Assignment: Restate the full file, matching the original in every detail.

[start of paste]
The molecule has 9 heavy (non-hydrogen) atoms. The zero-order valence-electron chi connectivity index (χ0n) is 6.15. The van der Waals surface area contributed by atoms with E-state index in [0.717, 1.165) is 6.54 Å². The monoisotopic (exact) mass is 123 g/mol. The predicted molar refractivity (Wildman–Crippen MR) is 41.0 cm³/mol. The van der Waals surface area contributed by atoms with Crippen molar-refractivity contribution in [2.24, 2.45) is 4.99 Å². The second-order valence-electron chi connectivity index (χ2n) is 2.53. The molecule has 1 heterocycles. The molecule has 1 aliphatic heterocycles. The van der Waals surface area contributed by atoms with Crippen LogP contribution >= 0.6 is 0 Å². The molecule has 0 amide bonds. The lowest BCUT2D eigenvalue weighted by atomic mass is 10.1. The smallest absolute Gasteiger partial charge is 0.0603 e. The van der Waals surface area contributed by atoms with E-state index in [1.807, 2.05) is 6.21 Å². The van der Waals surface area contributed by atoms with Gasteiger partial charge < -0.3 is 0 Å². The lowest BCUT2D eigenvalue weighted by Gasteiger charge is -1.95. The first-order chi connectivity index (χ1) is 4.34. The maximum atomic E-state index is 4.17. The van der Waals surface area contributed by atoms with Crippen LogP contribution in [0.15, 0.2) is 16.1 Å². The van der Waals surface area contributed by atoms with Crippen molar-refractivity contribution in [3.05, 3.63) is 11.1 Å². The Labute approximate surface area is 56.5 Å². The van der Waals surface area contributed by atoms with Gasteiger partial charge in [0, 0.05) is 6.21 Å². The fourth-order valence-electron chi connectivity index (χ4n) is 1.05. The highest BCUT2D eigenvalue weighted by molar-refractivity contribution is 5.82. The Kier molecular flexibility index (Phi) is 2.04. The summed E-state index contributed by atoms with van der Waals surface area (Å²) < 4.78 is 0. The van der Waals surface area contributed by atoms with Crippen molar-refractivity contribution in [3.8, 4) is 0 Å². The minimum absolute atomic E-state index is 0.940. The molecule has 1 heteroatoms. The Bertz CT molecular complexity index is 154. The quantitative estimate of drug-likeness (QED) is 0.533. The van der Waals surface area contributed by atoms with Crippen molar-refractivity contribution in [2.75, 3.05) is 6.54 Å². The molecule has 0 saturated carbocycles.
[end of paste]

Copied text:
The molecule has 9 heavy (non-hydrogen) atoms. The zero-order valence-electron chi connectivity index (χ0n) is 6.15. The van der Waals surface area contributed by atoms with E-state index in [0.717, 1.165) is 6.54 Å². The monoisotopic (exact) mass is 123 g/mol. The predicted molar refractivity (Wildman–Crippen MR) is 41.0 cm³/mol. The van der Waals surface area contributed by atoms with Crippen molar-refractivity contribution in [2.24, 2.45) is 4.99 Å². The second-order valence-electron chi connectivity index (χ2n) is 2.53. The molecule has 1 heterocycles. The molecule has 1 aliphatic heterocycles. The van der Waals surface area contributed by atoms with Crippen LogP contribution >= 0.6 is 0 Å². The molecule has 0 amide bonds. The lowest BCUT2D eigenvalue weighted by atomic mass is 10.1. The smallest absolute Gasteiger partial charge is 0.0603 e. The van der Waals surface area contributed by atoms with E-state index in [1.807, 2.05) is 6.21 Å². The van der Waals surface area contributed by atoms with Gasteiger partial charge < -0.3 is 0 Å². The lowest BCUT2D eigenvalue weighted by Gasteiger charge is -1.95. The first-order chi connectivity index (χ1) is 4.34. The maximum atomic E-state index is 4.17. The van der Waals surface area contributed by atoms with Crippen LogP contribution in [0.15, 0.2) is 16.1 Å². The van der Waals surface area contributed by atoms with Crippen molar-refractivity contribution in [3.05, 3.63) is 11.1 Å². The Labute approximate surface area is 56.5 Å². The van der Waals surface area contributed by atoms with Gasteiger partial charge in [0, 0.05) is 6.21 Å². The fourth-order valence-electron chi connectivity index (χ4n) is 1.05. The highest BCUT2D eigenvalue weighted by molar-refractivity contribution is 5.82. The Kier molecular flexibility index (Phi) is 2.04. The summed E-state index contributed by atoms with van der Waals surface area (Å²) < 4.78 is 0. The van der Waals surface area contributed by atoms with Crippen molar-refractivity contribution in [3.8, 4) is 0 Å². The minimum absolute atomic E-state index is 0.940. The molecule has 1 heteroatoms. The Bertz CT molecular complexity index is 154. The quantitative estimate of drug-likeness (QED) is 0.533. The van der Waals surface area contributed by atoms with Crippen molar-refractivity contribution in [2.75, 3.05) is 6.54 Å². The molecule has 0 saturated carbocycles.